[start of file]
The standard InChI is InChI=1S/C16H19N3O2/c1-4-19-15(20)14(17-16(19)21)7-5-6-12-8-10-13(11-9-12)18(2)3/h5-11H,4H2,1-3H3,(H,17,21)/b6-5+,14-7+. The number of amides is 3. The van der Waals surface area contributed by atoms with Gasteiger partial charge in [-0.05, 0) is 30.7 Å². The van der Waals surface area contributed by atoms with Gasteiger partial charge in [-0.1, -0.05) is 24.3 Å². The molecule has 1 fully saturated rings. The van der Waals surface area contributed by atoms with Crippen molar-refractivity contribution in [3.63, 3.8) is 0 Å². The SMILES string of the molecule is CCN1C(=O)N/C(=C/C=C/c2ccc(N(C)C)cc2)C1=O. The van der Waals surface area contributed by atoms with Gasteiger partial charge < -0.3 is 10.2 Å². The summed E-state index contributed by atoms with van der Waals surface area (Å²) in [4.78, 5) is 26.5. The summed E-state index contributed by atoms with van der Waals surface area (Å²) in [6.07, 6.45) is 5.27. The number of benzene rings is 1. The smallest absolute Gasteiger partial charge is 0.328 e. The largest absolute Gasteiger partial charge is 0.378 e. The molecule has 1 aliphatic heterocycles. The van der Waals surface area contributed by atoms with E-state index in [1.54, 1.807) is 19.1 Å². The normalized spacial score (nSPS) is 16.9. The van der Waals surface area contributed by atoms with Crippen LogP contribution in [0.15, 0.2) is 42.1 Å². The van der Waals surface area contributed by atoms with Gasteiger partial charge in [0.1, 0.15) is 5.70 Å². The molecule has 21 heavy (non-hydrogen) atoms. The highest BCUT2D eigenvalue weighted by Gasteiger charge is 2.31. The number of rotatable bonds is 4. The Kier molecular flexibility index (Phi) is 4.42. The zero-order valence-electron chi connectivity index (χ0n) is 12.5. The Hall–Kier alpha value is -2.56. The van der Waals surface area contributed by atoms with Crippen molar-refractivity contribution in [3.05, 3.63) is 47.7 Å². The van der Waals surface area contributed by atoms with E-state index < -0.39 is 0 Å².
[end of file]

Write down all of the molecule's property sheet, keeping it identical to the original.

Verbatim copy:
The standard InChI is InChI=1S/C16H19N3O2/c1-4-19-15(20)14(17-16(19)21)7-5-6-12-8-10-13(11-9-12)18(2)3/h5-11H,4H2,1-3H3,(H,17,21)/b6-5+,14-7+. The number of amides is 3. The van der Waals surface area contributed by atoms with Gasteiger partial charge in [-0.05, 0) is 30.7 Å². The van der Waals surface area contributed by atoms with Gasteiger partial charge in [-0.1, -0.05) is 24.3 Å². The molecule has 1 fully saturated rings. The van der Waals surface area contributed by atoms with Crippen molar-refractivity contribution in [3.63, 3.8) is 0 Å². The SMILES string of the molecule is CCN1C(=O)N/C(=C/C=C/c2ccc(N(C)C)cc2)C1=O. The van der Waals surface area contributed by atoms with Gasteiger partial charge < -0.3 is 10.2 Å². The summed E-state index contributed by atoms with van der Waals surface area (Å²) in [4.78, 5) is 26.5. The summed E-state index contributed by atoms with van der Waals surface area (Å²) in [6.07, 6.45) is 5.27. The number of benzene rings is 1. The smallest absolute Gasteiger partial charge is 0.328 e. The largest absolute Gasteiger partial charge is 0.378 e. The molecule has 1 aliphatic heterocycles. The van der Waals surface area contributed by atoms with E-state index in [1.54, 1.807) is 19.1 Å². The normalized spacial score (nSPS) is 16.9. The van der Waals surface area contributed by atoms with Crippen LogP contribution in [0.15, 0.2) is 42.1 Å². The van der Waals surface area contributed by atoms with Gasteiger partial charge in [0.1, 0.15) is 5.70 Å². The molecule has 21 heavy (non-hydrogen) atoms. The highest BCUT2D eigenvalue weighted by Gasteiger charge is 2.31. The number of rotatable bonds is 4. The Kier molecular flexibility index (Phi) is 4.42. The zero-order valence-electron chi connectivity index (χ0n) is 12.5. The Hall–Kier alpha value is -2.56. The van der Waals surface area contributed by atoms with Crippen molar-refractivity contribution in [3.05, 3.63) is 47.7 Å². The van der Waals surface area contributed by atoms with E-state index < -0.39 is 0 Å².